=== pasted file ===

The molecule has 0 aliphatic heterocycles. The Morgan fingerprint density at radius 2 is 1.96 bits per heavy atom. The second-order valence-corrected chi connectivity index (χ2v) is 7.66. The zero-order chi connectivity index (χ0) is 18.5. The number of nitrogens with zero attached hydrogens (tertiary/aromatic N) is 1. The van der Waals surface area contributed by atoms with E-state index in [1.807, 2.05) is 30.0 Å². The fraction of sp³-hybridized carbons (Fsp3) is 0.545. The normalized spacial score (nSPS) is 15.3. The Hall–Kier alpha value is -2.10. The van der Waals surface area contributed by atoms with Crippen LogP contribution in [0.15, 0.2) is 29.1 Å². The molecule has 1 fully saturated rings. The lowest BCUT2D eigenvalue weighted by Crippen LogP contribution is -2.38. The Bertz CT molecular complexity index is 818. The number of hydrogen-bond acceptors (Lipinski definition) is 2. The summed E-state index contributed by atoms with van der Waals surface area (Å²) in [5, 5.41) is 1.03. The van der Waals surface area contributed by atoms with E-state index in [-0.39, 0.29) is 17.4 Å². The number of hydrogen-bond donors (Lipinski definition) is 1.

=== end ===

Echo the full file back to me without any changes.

The molecule has 0 aliphatic heterocycles. The Morgan fingerprint density at radius 2 is 1.96 bits per heavy atom. The second-order valence-corrected chi connectivity index (χ2v) is 7.66. The zero-order chi connectivity index (χ0) is 18.5. The number of nitrogens with zero attached hydrogens (tertiary/aromatic N) is 1. The van der Waals surface area contributed by atoms with E-state index in [1.807, 2.05) is 30.0 Å². The fraction of sp³-hybridized carbons (Fsp3) is 0.545. The normalized spacial score (nSPS) is 15.3. The Hall–Kier alpha value is -2.10. The van der Waals surface area contributed by atoms with Crippen LogP contribution in [0.15, 0.2) is 29.1 Å². The molecule has 1 fully saturated rings. The lowest BCUT2D eigenvalue weighted by Crippen LogP contribution is -2.38. The Bertz CT molecular complexity index is 818. The number of hydrogen-bond acceptors (Lipinski definition) is 2. The summed E-state index contributed by atoms with van der Waals surface area (Å²) in [5, 5.41) is 1.03. The van der Waals surface area contributed by atoms with E-state index in [-0.39, 0.29) is 17.4 Å². The number of hydrogen-bond donors (Lipinski definition) is 1.